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    Default Re: 5/26/2013 NBA Playoffs, Eastern Conference Finals - Game Thread #3: Pacers Vs. Heat

    Anyone we know, as in PD members, in this Beat the Heat photo album on Facebook?

    https://www.facebook.com/media/set/?...7052995&type=3

  15. #9
    You Did It Joseph!!!! AesopRockOn's Avatar
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    Default Re: 5/26/2013 NBA Playoffs, Eastern Conference Finals - Game Thread #3: Pacers Vs. Heat

    Watching that recap of game three last year, I miss Danny Granger.

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    Default Re: 5/26/2013 NBA Playoffs, Eastern Conference Finals - Game Thread #3: Pacers Vs. Heat

    Every game is likely going to be close. Pacers defense has to be just as good in the late 4th as it is early. Defense will be the key to the Pacer's success. That and dominating the boards and FTs.
    Lance + Starting SG = Awesome

    Now really free Lance!

  18. #11

    Default Re: 5/26/2013 NBA Playoffs, Eastern Conference Finals - Game Thread #3: Pacers Vs. Heat

    Hoping BLF backdrop means the following...

    1. More confident, controlled game from Lance.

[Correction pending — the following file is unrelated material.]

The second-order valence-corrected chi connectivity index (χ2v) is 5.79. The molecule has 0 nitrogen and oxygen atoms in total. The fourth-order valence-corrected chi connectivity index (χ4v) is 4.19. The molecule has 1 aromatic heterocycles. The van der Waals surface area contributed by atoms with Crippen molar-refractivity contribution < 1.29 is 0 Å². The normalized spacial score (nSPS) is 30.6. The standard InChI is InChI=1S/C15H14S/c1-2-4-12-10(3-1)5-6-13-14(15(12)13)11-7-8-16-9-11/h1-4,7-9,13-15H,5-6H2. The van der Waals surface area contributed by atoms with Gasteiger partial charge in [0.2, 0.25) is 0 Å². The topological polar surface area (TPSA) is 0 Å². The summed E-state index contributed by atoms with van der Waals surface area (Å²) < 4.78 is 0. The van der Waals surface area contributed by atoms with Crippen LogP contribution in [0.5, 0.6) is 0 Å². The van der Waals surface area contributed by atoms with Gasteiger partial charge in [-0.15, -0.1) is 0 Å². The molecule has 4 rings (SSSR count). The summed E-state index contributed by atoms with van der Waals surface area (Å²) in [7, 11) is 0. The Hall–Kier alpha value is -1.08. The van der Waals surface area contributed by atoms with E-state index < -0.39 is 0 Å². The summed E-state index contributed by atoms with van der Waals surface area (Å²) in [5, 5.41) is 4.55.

2. Better orchestration by Hill.

    3. BENCH! Mostly Hansbrough & Mahinmi for this specific series.

    4. Sam Young won't get T'd for existing.

  19. #12

    Default Re: 5/26/2013 NBA Playoffs, Eastern Conference Finals - Game Thread #3: Pacers Vs. Heat

    If you really think about it, the last 3 games have all been the Most important of Georges career. And honestly so is tonights, and Tuesdays.

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    Default Re: 5/26/2013 NBA Playoffs, Eastern Conference Finals - Game Thread #3: Pacers Vs. Heat

    At the Fieldhouse and I'm pumped!!!!!

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    Default Re: 5/26/2013 NBA Playoffs, Eastern Conference Finals - Game Thread #3: Pacers Vs. Heat

    GO PACERS

    GO PACERS

    GO!!!!!!!!!!!!!!!

  23. #15

    Default Re: 5/26/2013 NBA Playoffs, Eastern Conference Finals - Game Thread #3: Pacers Vs. Heat

    Lets not all abandon ship if pacers go down a few points early or a few calls dont go our way. I feel bad for all the PD members who shut off such a great game2 while our team still had the lead, .

    LETS GOOO PACERS. I am so excited for game 3.

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    Default Re: 5/26/2013 NBA Playoffs, Eastern Conference Finals - Game Thread #3: Pacers Vs. Heat

    Go Pacers! Beat Floppy McCheapshot!
    [~]) ... Cheers! Go Pacers!

  25. #17

    Default Re: 5/26/2013 NBA Playoffs, Eastern Conference Finals - Game Thread #3: Pacers Vs. Heat

    If you really think about it, the last 3 games have all been the Most important of Georges career. And honestly so is tonights, and Tuesdays.